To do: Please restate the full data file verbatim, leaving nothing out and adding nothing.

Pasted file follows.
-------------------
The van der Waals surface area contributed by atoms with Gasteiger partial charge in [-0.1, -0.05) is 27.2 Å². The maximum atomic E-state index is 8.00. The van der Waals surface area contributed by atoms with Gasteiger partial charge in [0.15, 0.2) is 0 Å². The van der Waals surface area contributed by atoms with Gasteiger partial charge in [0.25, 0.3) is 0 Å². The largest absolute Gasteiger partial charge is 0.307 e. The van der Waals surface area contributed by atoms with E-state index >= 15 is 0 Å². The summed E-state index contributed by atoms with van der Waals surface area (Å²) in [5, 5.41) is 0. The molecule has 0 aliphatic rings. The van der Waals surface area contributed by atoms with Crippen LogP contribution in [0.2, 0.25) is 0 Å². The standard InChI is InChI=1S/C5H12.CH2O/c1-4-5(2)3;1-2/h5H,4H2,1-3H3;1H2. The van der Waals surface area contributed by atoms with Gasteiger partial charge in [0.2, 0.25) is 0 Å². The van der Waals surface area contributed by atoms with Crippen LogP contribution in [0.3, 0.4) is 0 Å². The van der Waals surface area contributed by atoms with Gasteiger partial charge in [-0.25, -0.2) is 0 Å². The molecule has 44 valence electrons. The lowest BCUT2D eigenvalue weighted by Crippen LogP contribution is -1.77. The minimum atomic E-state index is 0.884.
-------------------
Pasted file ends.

The van der Waals surface area contributed by atoms with Gasteiger partial charge in [-0.1, -0.05) is 27.2 Å². The maximum atomic E-state index is 8.00. The van der Waals surface area contributed by atoms with Gasteiger partial charge in [0.15, 0.2) is 0 Å². The van der Waals surface area contributed by atoms with Gasteiger partial charge in [0.25, 0.3) is 0 Å². The largest absolute Gasteiger partial charge is 0.307 e. The van der Waals surface area contributed by atoms with E-state index >= 15 is 0 Å². The summed E-state index contributed by atoms with van der Waals surface area (Å²) in [5, 5.41) is 0. The molecule has 0 aliphatic rings. The van der Waals surface area contributed by atoms with Crippen LogP contribution in [0.2, 0.25) is 0 Å². The standard InChI is InChI=1S/C5H12.CH2O/c1-4-5(2)3;1-2/h5H,4H2,1-3H3;1H2. The van der Waals surface area contributed by atoms with Gasteiger partial charge in [0.2, 0.25) is 0 Å². The van der Waals surface area contributed by atoms with Crippen LogP contribution in [0.3, 0.4) is 0 Å². The van der Waals surface area contributed by atoms with Gasteiger partial charge in [-0.25, -0.2) is 0 Å². The molecule has 44 valence electrons. The lowest BCUT2D eigenvalue weighted by Crippen LogP contribution is -1.77. The minimum atomic E-state index is 0.884.